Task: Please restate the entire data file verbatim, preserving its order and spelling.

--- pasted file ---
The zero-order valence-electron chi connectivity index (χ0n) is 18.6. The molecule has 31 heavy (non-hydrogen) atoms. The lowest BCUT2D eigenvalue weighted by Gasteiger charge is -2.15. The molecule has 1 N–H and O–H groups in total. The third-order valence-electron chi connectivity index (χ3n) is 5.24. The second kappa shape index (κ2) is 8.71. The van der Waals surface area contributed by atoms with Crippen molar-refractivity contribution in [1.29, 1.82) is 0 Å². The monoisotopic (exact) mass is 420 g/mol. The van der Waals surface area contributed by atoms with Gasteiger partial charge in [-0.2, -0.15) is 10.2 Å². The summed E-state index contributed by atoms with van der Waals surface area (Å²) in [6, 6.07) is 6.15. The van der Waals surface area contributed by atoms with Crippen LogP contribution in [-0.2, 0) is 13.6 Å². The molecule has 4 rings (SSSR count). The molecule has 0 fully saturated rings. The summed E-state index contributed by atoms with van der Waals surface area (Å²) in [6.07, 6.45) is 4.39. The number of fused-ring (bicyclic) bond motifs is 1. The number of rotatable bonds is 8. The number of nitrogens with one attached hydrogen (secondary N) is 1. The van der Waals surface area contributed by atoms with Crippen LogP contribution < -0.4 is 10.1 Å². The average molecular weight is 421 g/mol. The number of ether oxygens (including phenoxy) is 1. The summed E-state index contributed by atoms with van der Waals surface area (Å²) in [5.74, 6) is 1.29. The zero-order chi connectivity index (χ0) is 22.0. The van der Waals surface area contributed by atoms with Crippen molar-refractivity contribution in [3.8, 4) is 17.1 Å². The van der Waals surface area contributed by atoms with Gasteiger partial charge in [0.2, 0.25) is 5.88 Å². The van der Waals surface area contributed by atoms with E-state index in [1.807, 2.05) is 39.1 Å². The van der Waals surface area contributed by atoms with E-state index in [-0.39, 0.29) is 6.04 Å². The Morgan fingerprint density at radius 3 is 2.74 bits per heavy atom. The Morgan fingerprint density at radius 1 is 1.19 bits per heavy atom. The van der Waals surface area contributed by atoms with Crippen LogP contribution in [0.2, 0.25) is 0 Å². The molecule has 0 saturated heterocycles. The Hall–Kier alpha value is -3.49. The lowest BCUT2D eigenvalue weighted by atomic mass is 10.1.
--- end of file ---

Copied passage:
The zero-order valence-electron chi connectivity index (χ0n) is 18.6. The molecule has 31 heavy (non-hydrogen) atoms. The lowest BCUT2D eigenvalue weighted by Gasteiger charge is -2.15. The molecule has 1 N–H and O–H groups in total. The third-order valence-electron chi connectivity index (χ3n) is 5.24. The second kappa shape index (κ2) is 8.71. The van der Waals surface area contributed by atoms with Crippen molar-refractivity contribution in [1.29, 1.82) is 0 Å². The monoisotopic (exact) mass is 420 g/mol. The van der Waals surface area contributed by atoms with Gasteiger partial charge in [-0.2, -0.15) is 10.2 Å². The summed E-state index contributed by atoms with van der Waals surface area (Å²) in [6, 6.07) is 6.15. The van der Waals surface area contributed by atoms with Crippen LogP contribution in [-0.2, 0) is 13.6 Å². The molecule has 4 rings (SSSR count). The molecule has 0 fully saturated rings. The summed E-state index contributed by atoms with van der Waals surface area (Å²) in [6.07, 6.45) is 4.39. The number of fused-ring (bicyclic) bond motifs is 1. The number of rotatable bonds is 8. The number of nitrogens with one attached hydrogen (secondary N) is 1. The van der Waals surface area contributed by atoms with Crippen LogP contribution < -0.4 is 10.1 Å². The average molecular weight is 421 g/mol. The number of ether oxygens (including phenoxy) is 1. The summed E-state index contributed by atoms with van der Waals surface area (Å²) in [5.74, 6) is 1.29. The zero-order chi connectivity index (χ0) is 22.0. The van der Waals surface area contributed by atoms with Crippen molar-refractivity contribution in [3.8, 4) is 17.1 Å². The van der Waals surface area contributed by atoms with Gasteiger partial charge in [0.2, 0.25) is 5.88 Å². The van der Waals surface area contributed by atoms with E-state index in [1.807, 2.05) is 39.1 Å². The van der Waals surface area contributed by atoms with E-state index in [-0.39, 0.29) is 6.04 Å². The Morgan fingerprint density at radius 3 is 2.74 bits per heavy atom. The Morgan fingerprint density at radius 1 is 1.19 bits per heavy atom. The van der Waals surface area contributed by atoms with Crippen LogP contribution in [0.2, 0.25) is 0 Å². The molecule has 0 saturated heterocycles. The Hall–Kier alpha value is -3.49. The lowest BCUT2D eigenvalue weighted by atomic mass is 10.1.